It was the summer of 1996. I’d just turned 12, the Spice Girls were topping the charts with debut single Wannabe and I was 100% certain I was in love.
I’d returned from a Eurocamp family holiday in France where I’d met the girl who stole my young, innocent heart. It would be at least another two years before I had my own email address (and another four before I had a mobile phone) so we did what kids did back then and swapped addresses with promises to write to each other.
The day I got back I sat at the desk in my bedroom, pen in hand, blank sheet of paper in front of me, and penned my first letter of love. I took my time over it and probably went through four or five versions before I’d finished my masterpiece. It wasn’t a quick job and it was (arguably!) better for the care and diligence I took over it.
Off in the post it went and then the waiting game began - would she write back? Yes, she would and I still remember the giddy rush of exhilaration when the letter came through the door addressed to me.
And this brings me to my point. Because communication is now instant, across multiple different channels (and we can even see if people have read our messages), we forget the wonderful sense of worth and elation we used to get when someone we cared about took the time to write to us. Not just a two line message littered with emojis and an ever-increasing arsenal of abbreviations and acronyms (“OMG you actually wrote to me! IDK but obvs think ILU. Totes emosh!) but an actual letter where the sender had taken the time to think about what they were writing.
1996 was a lifetime ago and since then we’ve lived through a communications revolution where the way we send, receive and consume information has changed beyond recognition. On the whole (fake news and election interference aside) this has been a good thing. But it doesn’t mean we should forget the power writing has - whether that’s in a love-struck teenagers letter or in an email we can send to thousands of people with a click.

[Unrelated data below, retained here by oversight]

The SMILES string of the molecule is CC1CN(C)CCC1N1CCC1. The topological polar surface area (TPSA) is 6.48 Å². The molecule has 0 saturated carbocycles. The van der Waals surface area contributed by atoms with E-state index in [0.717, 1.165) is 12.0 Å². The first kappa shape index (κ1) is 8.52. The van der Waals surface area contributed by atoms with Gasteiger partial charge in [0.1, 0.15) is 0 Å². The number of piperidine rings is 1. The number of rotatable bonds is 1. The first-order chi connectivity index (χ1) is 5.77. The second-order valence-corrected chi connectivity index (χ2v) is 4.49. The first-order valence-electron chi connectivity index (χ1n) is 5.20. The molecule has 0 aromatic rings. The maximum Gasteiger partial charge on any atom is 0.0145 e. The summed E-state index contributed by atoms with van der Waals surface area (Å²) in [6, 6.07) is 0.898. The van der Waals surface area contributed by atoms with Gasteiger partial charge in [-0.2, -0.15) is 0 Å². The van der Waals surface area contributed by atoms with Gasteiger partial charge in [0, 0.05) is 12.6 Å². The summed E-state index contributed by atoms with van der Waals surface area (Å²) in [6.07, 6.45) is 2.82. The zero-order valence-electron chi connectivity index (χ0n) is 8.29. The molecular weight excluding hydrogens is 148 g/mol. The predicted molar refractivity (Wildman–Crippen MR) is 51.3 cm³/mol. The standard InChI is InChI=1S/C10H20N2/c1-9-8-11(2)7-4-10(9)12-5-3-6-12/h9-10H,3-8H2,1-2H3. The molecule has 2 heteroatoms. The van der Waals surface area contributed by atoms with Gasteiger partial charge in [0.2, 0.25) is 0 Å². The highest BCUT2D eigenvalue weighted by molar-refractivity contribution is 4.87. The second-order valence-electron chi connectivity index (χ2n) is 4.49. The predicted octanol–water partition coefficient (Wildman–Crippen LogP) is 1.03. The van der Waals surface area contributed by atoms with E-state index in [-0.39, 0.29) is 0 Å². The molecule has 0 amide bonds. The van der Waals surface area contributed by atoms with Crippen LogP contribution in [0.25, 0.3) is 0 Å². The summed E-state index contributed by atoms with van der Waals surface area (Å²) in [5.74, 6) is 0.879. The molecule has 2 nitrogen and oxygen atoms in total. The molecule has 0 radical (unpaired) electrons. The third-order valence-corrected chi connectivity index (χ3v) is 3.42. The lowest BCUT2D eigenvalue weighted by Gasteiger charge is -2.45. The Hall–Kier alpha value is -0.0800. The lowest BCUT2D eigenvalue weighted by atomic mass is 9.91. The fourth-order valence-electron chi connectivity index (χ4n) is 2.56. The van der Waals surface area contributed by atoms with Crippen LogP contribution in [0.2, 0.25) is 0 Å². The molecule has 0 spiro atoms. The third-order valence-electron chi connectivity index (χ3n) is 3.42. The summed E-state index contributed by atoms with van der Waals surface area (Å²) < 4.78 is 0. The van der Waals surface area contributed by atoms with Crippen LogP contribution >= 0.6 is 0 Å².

Increasingly, I’ve found the emails I enjoy reading the most in my inbox aren’t the ones with flashy sales messages or disguised sales pitches, but the ones I receive which the sender has taken their time to write and forces me to take my time to read it.
This type of long-form copy in email marketing campaigns might not necessarily work for every business but where it does, it absolutely has a crucial role to play - especially when it comes to building lasting relationships with subscribers.
In the past week alone I’ve received an email a day from James Smith, an online personal trainer who runs the hugely successful James Smith Academy. James wants me to sign up to his academy (it’s how he makes his money after all) yet the emails have covered everything from puppies, influencers, functional fitness, tennis and one instant laugh out loud email with the subject line “How do YOU draw your penis?”
Here’s the magical thing, I actually read them. Out of the hundreds of emails I receive every day, I take the time to read these. They don’t get bulk deleted and sent straight to the bin. They are read, enjoyed and then shared.
It’s the same story with my chiropractor who, each Friday, will send out a list of five things he’s been doing that week, or Paul Jarvis, the author of Company of One and brain behind a number of highly successful online courses, who every week sends out his Sunday Dispatches email which is simply a blog article delivered in the email rather than being linked to.
This works incredibly well in a series of welcome emails, when it’s consistent (i.e. it goes out on the same day at the same time) or when building strong relationships with your subscribers is one of the key aims of your email marketing strategy.
It should go without saying, if you’re thinking about adopting this approach, the quality of the copy in the email has to be top notch. If you want people to take the time to read it, then you have to make sure you’re giving them value, or educating them, or entertaining them...essentially giving them a reason to commit to always opening your emails and reading them. If you’ve got something worth saying, then this can be a great way of saying it.
If you can capture the same feeling of delight of receiving a love-letter in the post when your subscribers receive and email from you then, not only will you have an audience that loves you, you’ll have the strongest of foundations for both growing and making your business a success.